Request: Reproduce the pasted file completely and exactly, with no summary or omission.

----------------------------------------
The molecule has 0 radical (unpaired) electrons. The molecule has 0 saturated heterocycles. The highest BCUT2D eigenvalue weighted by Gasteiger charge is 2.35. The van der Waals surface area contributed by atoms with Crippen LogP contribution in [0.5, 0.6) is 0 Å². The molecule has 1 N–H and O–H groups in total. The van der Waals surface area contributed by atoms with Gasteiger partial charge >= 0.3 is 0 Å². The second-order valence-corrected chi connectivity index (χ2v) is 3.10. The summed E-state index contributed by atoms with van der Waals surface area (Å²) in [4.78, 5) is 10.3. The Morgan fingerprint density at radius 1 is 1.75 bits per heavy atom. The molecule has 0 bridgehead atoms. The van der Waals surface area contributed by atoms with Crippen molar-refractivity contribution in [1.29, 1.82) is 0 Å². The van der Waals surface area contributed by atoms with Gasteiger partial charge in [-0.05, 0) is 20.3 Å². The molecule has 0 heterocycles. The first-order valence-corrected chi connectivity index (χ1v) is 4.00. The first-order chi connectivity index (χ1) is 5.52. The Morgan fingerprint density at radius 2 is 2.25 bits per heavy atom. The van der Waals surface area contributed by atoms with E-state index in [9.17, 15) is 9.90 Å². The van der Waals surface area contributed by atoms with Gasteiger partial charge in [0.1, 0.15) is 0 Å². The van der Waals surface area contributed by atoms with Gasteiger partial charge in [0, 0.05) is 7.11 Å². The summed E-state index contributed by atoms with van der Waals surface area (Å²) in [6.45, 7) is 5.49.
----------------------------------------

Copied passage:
The molecule has 0 radical (unpaired) electrons. The molecule has 0 saturated heterocycles. The highest BCUT2D eigenvalue weighted by Gasteiger charge is 2.35. The van der Waals surface area contributed by atoms with Crippen LogP contribution in [0.5, 0.6) is 0 Å². The molecule has 1 N–H and O–H groups in total. The van der Waals surface area contributed by atoms with Gasteiger partial charge >= 0.3 is 0 Å². The second-order valence-corrected chi connectivity index (χ2v) is 3.10. The summed E-state index contributed by atoms with van der Waals surface area (Å²) in [4.78, 5) is 10.3. The Morgan fingerprint density at radius 1 is 1.75 bits per heavy atom. The molecule has 0 bridgehead atoms. The van der Waals surface area contributed by atoms with Crippen molar-refractivity contribution in [1.29, 1.82) is 0 Å². The van der Waals surface area contributed by atoms with Gasteiger partial charge in [-0.05, 0) is 20.3 Å². The molecule has 0 heterocycles. The first-order valence-corrected chi connectivity index (χ1v) is 4.00. The first-order chi connectivity index (χ1) is 5.52. The Morgan fingerprint density at radius 2 is 2.25 bits per heavy atom. The van der Waals surface area contributed by atoms with E-state index in [9.17, 15) is 9.90 Å². The van der Waals surface area contributed by atoms with Gasteiger partial charge in [0.1, 0.15) is 0 Å². The van der Waals surface area contributed by atoms with Gasteiger partial charge in [0, 0.05) is 7.11 Å². The summed E-state index contributed by atoms with van der Waals surface area (Å²) in [6.45, 7) is 5.49.